80 W. Century v. Drosos Lorenzo & Assocs., A-0785-21

CourtNew Jersey Superior Court – Appellate Division
Writing for the CourtPER CURIAM
Parties80 WEST CENTURY LLC, Plaintiff-Respondent, v. DROSOS LORENZO & ASSOCIATES, P.C., Defendant-Appellant.
Docket NumberA-0785-21
Decision Date22 November 2022

80 WEST CENTURY LLC, Plaintiff-Respondent,

DROSOS LORENZO & ASSOCIATES, P.C., Defendant-Appellant.

No. A-0785-21

Superior Court of New Jersey, Appellate Division

November 22, 2022

This opinion shall not "constitute precedent or be binding upon any court." Although it is posted on the internet, this opinion is binding only on the parties in the case and its use in other cases is limited. R. 1:36-3.

Submitted October 12, 2022

On appeal from the Superior Court of New Jersey, Law Division, Bergen County, Docket No. LT-004328-20.

Zervas Law LLC, attorney for appellant (John Zervas, on the briefs).

Robert P. Travers Law, LLC, attorney for respondent (Robert P. Travers, on the brief).

Before Judges Messano, Rose, and Gummer.



In this commercial landlord-tenant case, defendant Drosos Lorenzo &Associates, PC, appeals a November 16, 2021 judgment of possession (JOP), which was issued in favor of plaintiff 80 West Century LLC after a trial. Because a lockout was performed and defendant no longer possesses the property at issue, we dismiss the appeal as moot.


On August 24, 2020, plaintiff filed a verified complaint in the LandlordTenant Division, asserting it was the owner and landlord of property defendant had occupied since December 1, 2018, pursuant to a written lease agreement. Plaintiff alleged defendant owed base rent for the months April, May, and June 2020, plus electricity and late charges and attorney's fees and costs. Plaintiff sought a JOP.

On or about January 4, 2021, plaintiff filed a complaint in the Law Division against defendant and its majority shareholders, Angelo Drosos and Hector Lorenzo, claiming, among other things, breach of a lease and damages based on defendant's failure to pay rent and other charges. In the answer to the Law Division complaint, defendant admitted plaintiff owned the property at issue, defendant was the tenant in possession of the property, and that a written lease containing terms requiring the tenant to pay rent and other charges existed.


In a counterclaim, defendant asserted plaintiff was the landlord and owner of the property, plaintiff had agreed to lease the property to defendant pursuant to a written lease agreement dated October 25, 2018, and defendant had paid plaintiff "continuous monthly rent." Defendant subsequently filed a third-party complaint against plaintiff and its "majority interested [m]embers," Elie Cohen and Isaac Cohen (Isaac).[1] Defendant alleged it had been "constructively evicted" by plaintiff and the Cohens. Defendant unsuccessfully moved in the Law Division for the transfer of the Landlord-Tenant Division case to the Law Division and for the consolidation of the two cases.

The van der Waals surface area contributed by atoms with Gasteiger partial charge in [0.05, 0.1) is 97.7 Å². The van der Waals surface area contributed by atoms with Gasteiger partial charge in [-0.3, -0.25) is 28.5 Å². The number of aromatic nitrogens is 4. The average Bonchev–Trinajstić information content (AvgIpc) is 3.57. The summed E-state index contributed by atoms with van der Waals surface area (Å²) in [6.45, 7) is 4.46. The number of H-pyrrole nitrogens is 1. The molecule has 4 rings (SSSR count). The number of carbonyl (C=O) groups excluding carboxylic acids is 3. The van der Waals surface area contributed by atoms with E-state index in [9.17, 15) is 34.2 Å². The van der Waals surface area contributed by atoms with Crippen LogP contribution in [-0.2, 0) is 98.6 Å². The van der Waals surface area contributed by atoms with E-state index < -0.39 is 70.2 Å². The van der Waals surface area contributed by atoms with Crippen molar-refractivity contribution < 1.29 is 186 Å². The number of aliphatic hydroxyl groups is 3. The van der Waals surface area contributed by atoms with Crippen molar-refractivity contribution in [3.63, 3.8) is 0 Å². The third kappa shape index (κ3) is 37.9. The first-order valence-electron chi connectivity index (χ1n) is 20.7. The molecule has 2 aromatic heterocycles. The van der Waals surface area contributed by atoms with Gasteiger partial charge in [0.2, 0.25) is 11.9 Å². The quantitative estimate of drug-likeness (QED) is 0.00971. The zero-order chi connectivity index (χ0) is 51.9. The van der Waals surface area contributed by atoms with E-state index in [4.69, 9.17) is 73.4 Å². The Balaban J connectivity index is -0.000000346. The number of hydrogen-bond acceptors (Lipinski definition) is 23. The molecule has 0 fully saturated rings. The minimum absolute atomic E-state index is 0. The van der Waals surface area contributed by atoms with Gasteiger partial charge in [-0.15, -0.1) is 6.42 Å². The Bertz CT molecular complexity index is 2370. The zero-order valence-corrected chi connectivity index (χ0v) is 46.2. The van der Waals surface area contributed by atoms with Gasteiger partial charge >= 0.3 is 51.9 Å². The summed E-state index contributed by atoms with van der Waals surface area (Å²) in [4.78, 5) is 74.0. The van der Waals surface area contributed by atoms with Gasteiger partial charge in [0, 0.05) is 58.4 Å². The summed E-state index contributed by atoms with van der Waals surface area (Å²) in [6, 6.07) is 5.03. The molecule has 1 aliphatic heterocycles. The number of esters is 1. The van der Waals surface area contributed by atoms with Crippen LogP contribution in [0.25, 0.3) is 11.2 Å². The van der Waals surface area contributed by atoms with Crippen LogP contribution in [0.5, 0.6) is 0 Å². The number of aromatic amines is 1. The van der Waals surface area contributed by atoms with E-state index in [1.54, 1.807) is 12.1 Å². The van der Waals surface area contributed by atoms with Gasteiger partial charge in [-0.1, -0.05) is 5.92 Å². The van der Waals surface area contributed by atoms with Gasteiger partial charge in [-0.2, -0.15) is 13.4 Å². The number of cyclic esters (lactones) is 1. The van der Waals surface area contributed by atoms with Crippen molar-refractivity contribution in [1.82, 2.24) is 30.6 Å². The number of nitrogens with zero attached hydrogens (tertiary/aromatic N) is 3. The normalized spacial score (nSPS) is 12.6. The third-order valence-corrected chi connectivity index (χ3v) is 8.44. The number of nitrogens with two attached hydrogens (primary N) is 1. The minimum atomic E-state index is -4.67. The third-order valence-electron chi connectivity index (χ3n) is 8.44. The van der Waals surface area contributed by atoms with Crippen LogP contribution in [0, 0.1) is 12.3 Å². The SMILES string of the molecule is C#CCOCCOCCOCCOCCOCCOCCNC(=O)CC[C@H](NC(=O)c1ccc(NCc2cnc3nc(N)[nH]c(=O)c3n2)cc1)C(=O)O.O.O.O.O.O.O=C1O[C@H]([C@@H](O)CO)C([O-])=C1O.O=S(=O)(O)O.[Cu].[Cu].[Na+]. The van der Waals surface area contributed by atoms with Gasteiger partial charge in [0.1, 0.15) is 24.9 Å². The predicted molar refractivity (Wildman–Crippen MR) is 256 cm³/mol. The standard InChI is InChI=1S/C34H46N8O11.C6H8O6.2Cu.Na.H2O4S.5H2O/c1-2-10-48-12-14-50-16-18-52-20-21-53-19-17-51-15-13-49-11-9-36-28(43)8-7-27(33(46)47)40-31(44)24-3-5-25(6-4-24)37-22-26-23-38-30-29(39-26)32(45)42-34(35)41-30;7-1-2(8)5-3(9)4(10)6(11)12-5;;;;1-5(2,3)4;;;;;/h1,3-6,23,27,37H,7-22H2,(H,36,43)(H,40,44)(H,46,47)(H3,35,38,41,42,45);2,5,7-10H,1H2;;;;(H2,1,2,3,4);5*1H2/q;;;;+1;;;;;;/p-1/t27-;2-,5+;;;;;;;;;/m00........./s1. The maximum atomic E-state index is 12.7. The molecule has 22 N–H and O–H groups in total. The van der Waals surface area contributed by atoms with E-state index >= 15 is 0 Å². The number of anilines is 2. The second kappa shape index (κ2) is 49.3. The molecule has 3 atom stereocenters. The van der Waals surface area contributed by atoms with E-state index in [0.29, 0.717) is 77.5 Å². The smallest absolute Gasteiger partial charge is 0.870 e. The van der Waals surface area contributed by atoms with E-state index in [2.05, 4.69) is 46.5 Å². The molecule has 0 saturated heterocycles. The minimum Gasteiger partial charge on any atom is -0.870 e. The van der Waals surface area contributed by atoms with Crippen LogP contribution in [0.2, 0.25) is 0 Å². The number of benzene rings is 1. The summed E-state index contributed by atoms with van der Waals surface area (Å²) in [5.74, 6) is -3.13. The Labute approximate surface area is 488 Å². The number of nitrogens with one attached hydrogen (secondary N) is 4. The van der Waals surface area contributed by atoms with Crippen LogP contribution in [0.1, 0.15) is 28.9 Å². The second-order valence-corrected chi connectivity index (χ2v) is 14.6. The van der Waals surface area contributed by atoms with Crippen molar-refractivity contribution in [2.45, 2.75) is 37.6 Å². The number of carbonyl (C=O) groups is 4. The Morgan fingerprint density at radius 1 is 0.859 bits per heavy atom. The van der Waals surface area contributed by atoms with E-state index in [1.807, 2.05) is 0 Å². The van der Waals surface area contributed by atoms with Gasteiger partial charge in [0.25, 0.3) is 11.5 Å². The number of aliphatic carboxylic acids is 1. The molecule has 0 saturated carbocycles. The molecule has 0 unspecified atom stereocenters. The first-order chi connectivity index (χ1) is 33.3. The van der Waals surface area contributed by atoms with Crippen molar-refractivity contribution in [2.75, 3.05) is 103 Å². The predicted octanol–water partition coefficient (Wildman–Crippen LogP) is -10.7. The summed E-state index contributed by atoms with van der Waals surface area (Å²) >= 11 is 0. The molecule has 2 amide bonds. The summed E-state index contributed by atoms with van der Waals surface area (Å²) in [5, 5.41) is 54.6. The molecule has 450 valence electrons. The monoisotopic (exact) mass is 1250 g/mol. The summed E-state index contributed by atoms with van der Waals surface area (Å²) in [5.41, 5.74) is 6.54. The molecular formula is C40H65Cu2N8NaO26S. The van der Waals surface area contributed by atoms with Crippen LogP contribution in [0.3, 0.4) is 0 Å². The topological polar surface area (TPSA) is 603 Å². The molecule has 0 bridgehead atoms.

The initial trial date of the Landlord-Tenant Division case was September 20, 2021. In anticipation of that trial date, the parties filed pretrial exchange statements, in which they identified the exhibits they intended to offer into evidence, and provided the court and each other with copies of their exhibits. Plaintiff's exhibits included a lease and rent ledger; defendant's exhibits included a lease dated October 25, 2018, which had been executed on behalf of both parties. During the September 20, 2021 proceeding, defendant requested a


Marini hearing.[2] The court issued an order directing defendant to deposit with the court $146,161.36 within five days. Defendant did not make that deposit. The court ultimately rescheduled the trial for November 16, 2021.

Isaac was the only witness to testify during the trial. On direct examination, Isaac described himself as "part" of plaintiff's "property management team." Isaac testified that he and his "accounting team" had prepared a rent ledger, which was "an accounting of the rent due and owing." Isaac testified defendant owed a total of $179,283.25: $147,600 in base rent, $13,120 in electricity charges, and $18,563.25 in late fees. Plaintiff's counsel showed Isaac a document, and Isaac confirmed it was the parties' lease.

On cross-examination, Isaac confirmed plaintiff owned the property at issue. Isaac acknowledged the copy of the lease presented by plaintiff's counsel contained only a signature on behalf of defendant and did not contain a signature on behalf of plaintiff. Defense counsel then moved to dismiss the case "for failure to provide any [evidence of] ownership or [otherwise] t[ie] the parties together [regarding] this lease. There's no deed that was provided, and there


[are] no copies of a fully-executed lease." The court denied the motion, finding the lease contained a signature on behalf of defendant and that plaintiff had been "identified as the landlord."

Defense counsel also questioned Isaac about the rent ledger. According to Isaac, the rent ledger was prepared using information from plaintiff's "accounting system." Isaac confirmed the last due date on the rent ledger was September 1, 2021, but testified he had "an updated rent ledger . . . showing $179,283.25 owed today." Plaintiff's counsel provided the court and defense counsel with the updated rent ledger. When asked about a particular entry on the ledger, Isaac explained that because defendant paid its rent by credit card, defendant's total payment included an additional credit-card fee,...

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